With scary headlines constantly circulating, a large proportion of investors are sitting on their hands (and cash) while staring like deer in headlights at these developments. Rather than a distracted driver texting, investors should be watching the road and mapping out their future investment destinations – not paying attention to irrelevant diversions. Astute investors realize that uncertainty surrounding Greece, Cyprus, fiscal cliff, sequestration, presidential elections, Iran, N. Korea, Syria, Turkey, taxes, QE3, etc., etc., etc., have been a constant. Regrettably the fear mongers paying attention to these useless headlines have witnessed their cash, gold, and Treasuries get trounced by equity returns since early 2009 (the S&P 500 index is up about +150%, including dividends). Optimists and realists, on the other hand, have seen their investment plans thrive. While the aforementioned list of concerns has dangled in front of our noses over the last year, we will have a complete new list of concerns to decipher over the coming weeks, months, and years. That’s the price a long-term investor pays if they want to earn higher returns in the volatile equity markets.

As strategist Don Hays points out, “Nothing is certain. Good investors love uncertainty.” Rather than getting consumed by fear with the endless number of changing uncertainties, the real risk for investors is outliving your savings. Paychecks are being stretched by inflationary pressures across all categories (e.g., healthcare, gasoline, utilities, food, movies, travel, etc.) and entitlements like Social Security and Medicare will likely not mean the same thing to us as it did for our parents. Unless investors plan on working into their 80s as greeters at Wal-Mart, and/or enjoy clipping Top Ramen coupons in a crammed apartment, then they should do themselves a favor by taking a deep breath and turning off the television, so they can be insulated from the constant doom and gloom.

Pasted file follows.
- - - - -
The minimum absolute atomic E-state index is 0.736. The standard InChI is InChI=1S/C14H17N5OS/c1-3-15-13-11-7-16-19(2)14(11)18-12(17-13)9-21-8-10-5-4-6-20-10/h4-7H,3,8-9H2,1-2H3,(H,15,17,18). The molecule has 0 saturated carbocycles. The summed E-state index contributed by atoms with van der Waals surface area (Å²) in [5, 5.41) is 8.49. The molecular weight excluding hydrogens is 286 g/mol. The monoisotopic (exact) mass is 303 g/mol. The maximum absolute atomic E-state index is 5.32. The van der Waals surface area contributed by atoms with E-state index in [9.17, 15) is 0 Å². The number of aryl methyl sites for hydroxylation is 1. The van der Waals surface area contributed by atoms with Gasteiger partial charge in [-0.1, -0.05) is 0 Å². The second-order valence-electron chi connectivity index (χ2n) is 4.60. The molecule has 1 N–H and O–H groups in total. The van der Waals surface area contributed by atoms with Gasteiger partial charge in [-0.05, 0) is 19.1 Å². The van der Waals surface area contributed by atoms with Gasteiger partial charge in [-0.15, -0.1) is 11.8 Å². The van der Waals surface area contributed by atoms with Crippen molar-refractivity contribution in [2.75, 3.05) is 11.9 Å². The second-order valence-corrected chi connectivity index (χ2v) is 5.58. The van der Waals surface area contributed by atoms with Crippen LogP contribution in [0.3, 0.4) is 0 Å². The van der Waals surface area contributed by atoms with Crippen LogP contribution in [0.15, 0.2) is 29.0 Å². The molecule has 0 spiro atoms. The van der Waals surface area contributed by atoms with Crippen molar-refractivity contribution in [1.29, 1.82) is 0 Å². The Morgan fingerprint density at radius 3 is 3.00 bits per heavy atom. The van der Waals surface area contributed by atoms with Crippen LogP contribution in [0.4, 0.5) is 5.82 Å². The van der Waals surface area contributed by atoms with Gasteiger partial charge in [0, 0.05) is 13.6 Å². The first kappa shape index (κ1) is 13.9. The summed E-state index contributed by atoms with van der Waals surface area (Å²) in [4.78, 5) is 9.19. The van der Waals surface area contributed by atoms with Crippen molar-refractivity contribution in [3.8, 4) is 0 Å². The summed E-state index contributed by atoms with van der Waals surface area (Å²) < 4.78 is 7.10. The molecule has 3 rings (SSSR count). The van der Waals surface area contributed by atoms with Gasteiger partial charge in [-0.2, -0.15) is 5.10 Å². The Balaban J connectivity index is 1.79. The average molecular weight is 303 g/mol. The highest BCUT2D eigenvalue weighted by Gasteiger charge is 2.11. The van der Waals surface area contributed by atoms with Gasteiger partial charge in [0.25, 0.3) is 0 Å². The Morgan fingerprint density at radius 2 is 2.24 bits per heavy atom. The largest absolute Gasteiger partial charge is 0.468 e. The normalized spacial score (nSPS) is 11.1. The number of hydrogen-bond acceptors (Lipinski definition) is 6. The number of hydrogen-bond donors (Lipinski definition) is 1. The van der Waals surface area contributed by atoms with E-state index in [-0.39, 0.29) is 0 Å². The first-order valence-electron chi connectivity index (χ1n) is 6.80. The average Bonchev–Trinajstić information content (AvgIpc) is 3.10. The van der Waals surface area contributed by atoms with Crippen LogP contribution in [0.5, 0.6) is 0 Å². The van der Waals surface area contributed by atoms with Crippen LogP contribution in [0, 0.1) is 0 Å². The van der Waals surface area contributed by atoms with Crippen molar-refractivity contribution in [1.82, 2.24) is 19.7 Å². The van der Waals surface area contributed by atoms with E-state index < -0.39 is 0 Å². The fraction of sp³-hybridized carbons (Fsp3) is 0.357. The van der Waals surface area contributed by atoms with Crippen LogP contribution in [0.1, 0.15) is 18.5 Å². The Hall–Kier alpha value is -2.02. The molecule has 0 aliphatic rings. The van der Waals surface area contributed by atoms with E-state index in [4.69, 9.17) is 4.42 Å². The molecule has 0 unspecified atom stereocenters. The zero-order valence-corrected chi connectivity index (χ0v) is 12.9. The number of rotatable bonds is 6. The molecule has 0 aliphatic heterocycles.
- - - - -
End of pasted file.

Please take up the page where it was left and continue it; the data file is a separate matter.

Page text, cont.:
So as intimidating, circular conversations about good news being bad news, and bad news being good news continue to swirl around, focus instead on building a diversified investment plan that can adjust and adapt to the never-ending list of uncertainties. Your head will feel a lot better than it would after repetitive hammer strikes.

www.Sidoxia.com

Wade W. Slome, CFA, CFP®

Plan. Invest. Prosper.

DISCLOSURE: Sidoxia Capital Management (SCM) and some of its clients hold positions in certain exchange traded funds (ETFs) and WMT,  but at the time of publishing, SCM had no direct position in any other security referenced in this article. No information accessed through the Investing Caffeine (IC) website constitutes investment, financial, legal, tax or other advice nor is to be relied on in making an investment or other decision. Please read disclosure language on IC Contact page.

Entry filed under: Financial Markets, Themes - Trends. Tags: , , , , , , , , , , .

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2 Comments Add your own

  • 1. Can Good News be Good News? | Investing Caffeine  |  December 8, 2013 at 11:53 am

    […] correlation between the tone of news and stock direction is a challenging endeavor for most (see Circular Conversations & Tweet), but stock prices going up on bad news has not a been a new phenomenon. Many will […]

    Reply
  • 2. Stock Market: Can Good News Be Good News?  |  December 14, 2013 at 12:36 pm

    […] correlation between the tone of news and stock direction is a challenging endeavor for most (see Circular Conversations and tweet), but stock prices going up on bad news has not a been a new phenomenon. Many will […]

    Reply